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The Tufts Daily
Where you read it first | Tuesday, March 5, 2024

Bite Sized Stories: Dumpling night

Entering our last semester here at Tufts, it was only fitting that we celebrated both our friends and good food, kicking off our senior spring with a potluck dumpling night. Dumplings are never made in small batches, so it only made sense to get as many hands folding wrappers and as many stomachs to fill as possible. With more time on everyone’s hands before the first day of classes, everyone prepared a unique dumpling dish. 

While Maddie spread masa on banana leaves and filled them with either tomatillo chicken or chipotle peppers and cheese for her tamales, Alice boiled pork belly in a fragrant mix of cinnamon, soybean paste, garlic and onions for her bossam, a Korean pork dish. Both dishes stretched the definition of “dumpling,” but they were still filled in wrappers — not dumpling wrappers, but steamed banana leaves and pickled cabbage, respectively. 

After we finished cooking, Jaclyn Tsiang, our housemate, began to cook her cha siu bao. The cha siu was purchased from Chinatown the night before, which allowed Jaclyn to focus on the bao dough. Her grandmother tries multiple different dough recipes throughout the year and declares a new favorite dough recipe at the end of every year, before sharing it with her family. Jaclyn got started with cornstarch and yeast and, after letting the dough rest for about half an hour, began to roll them out into circles using cut pieces of PVC pipe, which her grandmother gave her specifically to roll out dough. It was incredibly efficient, and soon enough, she was pinching the bao closed, stuffing them either with cha siu or cooked mushrooms. After they rested for another 20 minutes, they were ready to be steamed, with the vegetarian bao denoted with a small scallion topping.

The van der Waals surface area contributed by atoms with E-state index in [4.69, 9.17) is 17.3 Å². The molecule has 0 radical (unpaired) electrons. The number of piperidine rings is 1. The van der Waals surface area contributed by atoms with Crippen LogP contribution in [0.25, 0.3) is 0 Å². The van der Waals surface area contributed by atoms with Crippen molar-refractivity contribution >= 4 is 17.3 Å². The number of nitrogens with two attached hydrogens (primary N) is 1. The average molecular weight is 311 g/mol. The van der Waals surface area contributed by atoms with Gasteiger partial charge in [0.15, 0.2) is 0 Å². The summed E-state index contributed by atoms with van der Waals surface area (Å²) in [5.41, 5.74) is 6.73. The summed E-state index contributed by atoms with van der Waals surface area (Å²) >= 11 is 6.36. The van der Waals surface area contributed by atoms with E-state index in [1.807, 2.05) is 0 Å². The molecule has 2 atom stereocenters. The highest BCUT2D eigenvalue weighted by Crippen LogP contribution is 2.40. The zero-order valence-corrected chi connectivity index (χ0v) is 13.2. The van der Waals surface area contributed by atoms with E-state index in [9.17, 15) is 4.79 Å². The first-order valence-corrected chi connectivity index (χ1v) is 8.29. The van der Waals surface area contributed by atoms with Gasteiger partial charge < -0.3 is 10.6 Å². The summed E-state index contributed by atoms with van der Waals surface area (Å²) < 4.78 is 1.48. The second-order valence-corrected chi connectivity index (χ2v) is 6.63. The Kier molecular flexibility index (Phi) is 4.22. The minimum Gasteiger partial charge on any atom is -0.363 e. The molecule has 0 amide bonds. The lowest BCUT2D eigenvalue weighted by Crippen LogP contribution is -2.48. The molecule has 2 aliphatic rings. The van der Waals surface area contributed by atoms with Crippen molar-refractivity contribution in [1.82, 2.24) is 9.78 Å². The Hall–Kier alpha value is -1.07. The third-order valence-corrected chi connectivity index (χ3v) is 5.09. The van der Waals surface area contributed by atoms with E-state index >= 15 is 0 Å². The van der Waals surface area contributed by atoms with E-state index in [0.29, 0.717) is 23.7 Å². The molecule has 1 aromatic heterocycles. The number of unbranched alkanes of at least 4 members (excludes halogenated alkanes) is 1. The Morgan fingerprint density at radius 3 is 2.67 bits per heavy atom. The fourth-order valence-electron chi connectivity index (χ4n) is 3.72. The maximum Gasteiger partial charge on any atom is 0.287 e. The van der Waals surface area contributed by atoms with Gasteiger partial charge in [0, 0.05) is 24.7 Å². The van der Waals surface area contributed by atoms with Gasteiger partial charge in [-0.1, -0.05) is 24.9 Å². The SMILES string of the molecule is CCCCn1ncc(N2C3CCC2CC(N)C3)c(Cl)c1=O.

Two rounds of steaming later, the baos were done and cooked through, resting on squares of parchment paper, and we were ready to leave with all our dishes and our housemate’s strawberry basil lemonade. 

Dumpling night was a successful celebration of good food and good friends. Other dumplings on the table that night were Russian meat dumplings,  called pelmeni, which were boiled and served alongside a healthy scoop of sour cream and homemade sauerkraut. The Chinese pork and chive dumplings were either boiled or pan-fried. Then there were the Nepali momos, which are traditionally made with buffalo meat. That night, however, they were stuffed with cabbage and carrots to fill the stomachs of our vegetarian friends and served with a spicy tomato chutney. The Polishpierogi were boiled and then pan-fried with shallots, which added a sweet crisp to the creamy potato and cheese filling. With plenty of dumplings to go around, there was also japchae, or Korean glass noodles. We finished with chocolate chip cookies and apple crumble for dessert.

There was more than enough food to go around, and by the end of the night, we saw that so many different flavors and ingredients — from sweet pork to gooey cheese to spicy vegetables — can be wrapped up into bite-sized pieces.